Olde Crone Holden
08-06-11, 23:06
Syphilis causes mental problems too!

Honestly, I think you are worrying too much. Even if he did have mental health problems, they are not necessarily hereditary and unless any of his children suffered from severe and properly diagnosed mental conditions, it's not worth worrying about. You can be both an idiot and insane, but you don't SUDDENLY become an idiot. Sounds like it could have been severe depression, for instance.

OC

KBO
08-06-11, 23:32
Thanks OC, I'm overthinking it. It's just that I imagine MY Ancestry.com commercial where I go "I found out my Great-great-grandfather was an Imbecile!".....oh and he had syphilis too...

clematised
09-06-11, 00:21
Another cause for being institutionalised in the past was Epilepsy, a condition now treated with tablets and well controlled but they too were labelled with insanity.
Recently it has been discovered that many pregnant women were also institutionalised as insane for being pregnant out of wedlock.

Dont forget that back in time people were burnt as witches for reasons that today we just can not believe they had been put through so take it with a pinch of salt if it looks as though it doesn't stack up.

Edna

Vivienne
09-06-11, 00:36
Hi, welcome to FTF

I would say that if your sister is that sensitive to historical information then she should not look at the tree, it is inevitable that somewhere along the line you will uncover some unpalatable facts.
A large proportion of the armed forces had syphilis at some point in their service career. As has already been said many common conditions today were wrongly classified. People went to prison or were hung for quite trivial things.
Just post world war 2 a nieghbour was locked up in the local mental hospital/insane asylum every month when she had her monthly cycle. If she happened to be there during a census, a future descendant could look at that & draw the wrong conclusion.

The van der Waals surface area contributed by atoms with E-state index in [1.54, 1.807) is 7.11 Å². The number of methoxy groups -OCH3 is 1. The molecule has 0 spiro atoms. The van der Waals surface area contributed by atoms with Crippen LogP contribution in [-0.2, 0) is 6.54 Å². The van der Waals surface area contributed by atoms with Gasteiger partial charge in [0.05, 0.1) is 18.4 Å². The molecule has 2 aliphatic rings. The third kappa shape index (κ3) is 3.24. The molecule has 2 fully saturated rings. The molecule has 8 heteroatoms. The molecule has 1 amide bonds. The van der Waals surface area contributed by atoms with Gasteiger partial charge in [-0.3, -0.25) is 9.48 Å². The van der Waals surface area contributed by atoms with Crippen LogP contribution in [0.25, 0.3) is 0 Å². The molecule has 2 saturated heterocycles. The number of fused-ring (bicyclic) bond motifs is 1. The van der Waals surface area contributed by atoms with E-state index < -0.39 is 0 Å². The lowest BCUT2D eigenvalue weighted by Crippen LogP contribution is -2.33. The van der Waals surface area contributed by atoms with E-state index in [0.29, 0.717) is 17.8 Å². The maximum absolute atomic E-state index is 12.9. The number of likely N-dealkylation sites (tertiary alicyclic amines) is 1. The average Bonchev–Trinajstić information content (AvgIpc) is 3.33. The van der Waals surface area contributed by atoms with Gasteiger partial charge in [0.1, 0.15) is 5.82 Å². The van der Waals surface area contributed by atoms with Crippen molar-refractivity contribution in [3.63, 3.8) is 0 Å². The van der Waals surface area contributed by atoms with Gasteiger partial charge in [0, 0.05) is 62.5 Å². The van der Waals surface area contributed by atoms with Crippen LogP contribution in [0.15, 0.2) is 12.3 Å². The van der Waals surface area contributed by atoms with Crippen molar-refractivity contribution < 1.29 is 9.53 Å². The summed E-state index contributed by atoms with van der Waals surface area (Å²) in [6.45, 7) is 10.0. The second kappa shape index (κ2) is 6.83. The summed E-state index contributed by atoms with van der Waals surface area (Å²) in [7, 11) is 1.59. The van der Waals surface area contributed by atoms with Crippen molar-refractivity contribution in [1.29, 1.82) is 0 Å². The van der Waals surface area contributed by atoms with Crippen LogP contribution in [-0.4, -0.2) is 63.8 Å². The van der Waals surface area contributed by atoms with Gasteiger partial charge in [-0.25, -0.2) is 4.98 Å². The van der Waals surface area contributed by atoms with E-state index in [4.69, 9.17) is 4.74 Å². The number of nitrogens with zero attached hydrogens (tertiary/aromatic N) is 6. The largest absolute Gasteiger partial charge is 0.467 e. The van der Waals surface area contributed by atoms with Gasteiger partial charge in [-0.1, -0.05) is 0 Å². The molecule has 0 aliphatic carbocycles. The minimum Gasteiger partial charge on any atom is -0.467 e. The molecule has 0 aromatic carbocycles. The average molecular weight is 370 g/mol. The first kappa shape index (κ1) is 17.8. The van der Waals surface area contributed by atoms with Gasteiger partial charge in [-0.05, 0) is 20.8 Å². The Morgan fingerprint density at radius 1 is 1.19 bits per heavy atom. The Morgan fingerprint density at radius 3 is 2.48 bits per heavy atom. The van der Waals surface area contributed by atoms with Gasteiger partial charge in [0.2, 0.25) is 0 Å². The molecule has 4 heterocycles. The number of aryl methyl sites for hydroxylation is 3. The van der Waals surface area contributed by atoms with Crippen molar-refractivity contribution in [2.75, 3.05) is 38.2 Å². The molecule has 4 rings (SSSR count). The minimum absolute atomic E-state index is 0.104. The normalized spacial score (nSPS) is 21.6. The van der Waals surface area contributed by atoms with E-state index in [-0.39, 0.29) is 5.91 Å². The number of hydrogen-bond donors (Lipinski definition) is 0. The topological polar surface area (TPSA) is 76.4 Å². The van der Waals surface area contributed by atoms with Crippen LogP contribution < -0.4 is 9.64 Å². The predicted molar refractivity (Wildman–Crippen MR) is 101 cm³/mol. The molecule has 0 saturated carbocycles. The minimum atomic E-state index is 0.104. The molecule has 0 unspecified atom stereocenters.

I'm doing a tree for a friend at the moment & I don't know if he's noticed that his gt Grandmother proudly states on the 1911 census that she is single with 7 children & there is no evidence of a husband in any other census either. Knowing my friend I think he'll find it hillarious when the penny drops.

KBO
09-06-11, 00:47
Thanks clematised! I'm thinking my relative wasn't epileptic or pregnant (he was a man.....with the syph....) but it's funny you mentioned the "out of wedlock" thing because I found that too! Vivienne, I kind of forced the syphilis thing on my sister, she didn't really care about the tree.....I like that phrase "when the penny drops" what does it mean?

clematised
09-06-11, 01:14
"when the penny drops" when he realises

Edna

Olde Crone Holden
09-06-11, 09:14
KBO

I may have misunderstood - is it the same relative who is insane AND has syphilis? If so, poor soul was in the final stages of his life and his wife deserves a medal for not having him put into an institution.

In 1998 (I think it was) the fifth most common cause of death in the UK was Grand paralysis of the Insane (GPI) which is the term used here on a death certificate for syphilis, to spare the embarrassment of the relatives. AIDS wasn't even on the list.

OC

KBO
09-06-11, 11:04
Oh I'm sorry, I was trying to be funny. The relative in 1880 did not have syphilis to my knowledge, it was a different relative in the 1920s. Whatever caused my great-great-grandfather's idiocy, it wasn't syphilis.

Janet
09-06-11, 12:00
Sadly many cases of people being classed as imbeciles or idiots over 100 years ago may just have had some form of learning difficulties today and we all know that that phrase can conjure up many different aspects of a person's capabilities. The words, imbecile and idiot seem very brutal today, which is why we no longer use them. I am all in favour of honesty though when dealing with all relatives where I am passing on much information but I also I like to think I am tactful so being honest does not have to equate to being brutal with the truth. There are ways and means of telling a story to your other relatives without bludgeoning them with the truth.

I am sure we all have our achilles tendon when it comes to certain aspects of our family history. I have fenian ancestors which excite my rebellious attitude, yet I found a 16 year old with syphyllis quite shocking. I am not sure how I would view a murderer within the family though my convict convicted of poaching game which could have been rabbits as well as deer had all my sympathies, especially when he had left 5 children in dire poverty. I have one suicide in the family which various members did not like me to talk about so yes we have to be honest but also respectful of our relatives' attitudes, which equates to respect for our long gone ancestors, whose lives we are laying bare. I have now, after many years of patience, at last won over all my relatives, even those who were initially quite upset with me uncovering details they felt should stay hidden. I have not done this by not telling them the truth, but by being honest and as tactful as I can be.